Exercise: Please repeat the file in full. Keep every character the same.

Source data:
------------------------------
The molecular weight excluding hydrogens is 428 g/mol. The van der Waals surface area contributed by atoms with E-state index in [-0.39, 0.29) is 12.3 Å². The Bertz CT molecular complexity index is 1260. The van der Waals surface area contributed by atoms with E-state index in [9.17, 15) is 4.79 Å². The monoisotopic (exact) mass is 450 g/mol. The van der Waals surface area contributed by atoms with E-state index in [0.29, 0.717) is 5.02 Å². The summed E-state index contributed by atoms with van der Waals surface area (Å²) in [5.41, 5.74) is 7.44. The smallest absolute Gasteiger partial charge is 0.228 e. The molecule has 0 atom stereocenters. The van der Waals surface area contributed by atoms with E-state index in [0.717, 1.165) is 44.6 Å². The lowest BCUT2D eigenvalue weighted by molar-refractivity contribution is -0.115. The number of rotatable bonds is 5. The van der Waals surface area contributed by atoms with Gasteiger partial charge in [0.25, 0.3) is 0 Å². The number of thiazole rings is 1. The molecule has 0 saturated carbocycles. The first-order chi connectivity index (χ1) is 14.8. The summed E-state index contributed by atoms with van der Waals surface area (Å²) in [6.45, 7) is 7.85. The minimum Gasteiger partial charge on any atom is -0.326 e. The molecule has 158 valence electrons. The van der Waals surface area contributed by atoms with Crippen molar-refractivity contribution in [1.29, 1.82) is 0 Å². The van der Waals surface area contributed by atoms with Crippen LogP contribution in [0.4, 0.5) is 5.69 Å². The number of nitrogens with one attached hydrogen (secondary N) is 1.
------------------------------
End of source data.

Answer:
The molecular weight excluding hydrogens is 428 g/mol. The van der Waals surface area contributed by atoms with E-state index in [-0.39, 0.29) is 12.3 Å². The Bertz CT molecular complexity index is 1260. The van der Waals surface area contributed by atoms with E-state index in [9.17, 15) is 4.79 Å². The monoisotopic (exact) mass is 450 g/mol. The van der Waals surface area contributed by atoms with E-state index in [0.29, 0.717) is 5.02 Å². The summed E-state index contributed by atoms with van der Waals surface area (Å²) in [5.41, 5.74) is 7.44. The smallest absolute Gasteiger partial charge is 0.228 e. The molecule has 0 atom stereocenters. The van der Waals surface area contributed by atoms with E-state index in [0.717, 1.165) is 44.6 Å². The lowest BCUT2D eigenvalue weighted by molar-refractivity contribution is -0.115. The number of rotatable bonds is 5. The van der Waals surface area contributed by atoms with Gasteiger partial charge in [0.25, 0.3) is 0 Å². The number of thiazole rings is 1. The molecule has 0 saturated carbocycles. The first-order chi connectivity index (χ1) is 14.8. The summed E-state index contributed by atoms with van der Waals surface area (Å²) in [6.45, 7) is 7.85. The minimum Gasteiger partial charge on any atom is -0.326 e. The molecule has 158 valence electrons. The van der Waals surface area contributed by atoms with Crippen molar-refractivity contribution in [1.29, 1.82) is 0 Å². The van der Waals surface area contributed by atoms with Crippen LogP contribution in [0.4, 0.5) is 5.69 Å². The number of nitrogens with one attached hydrogen (secondary N) is 1.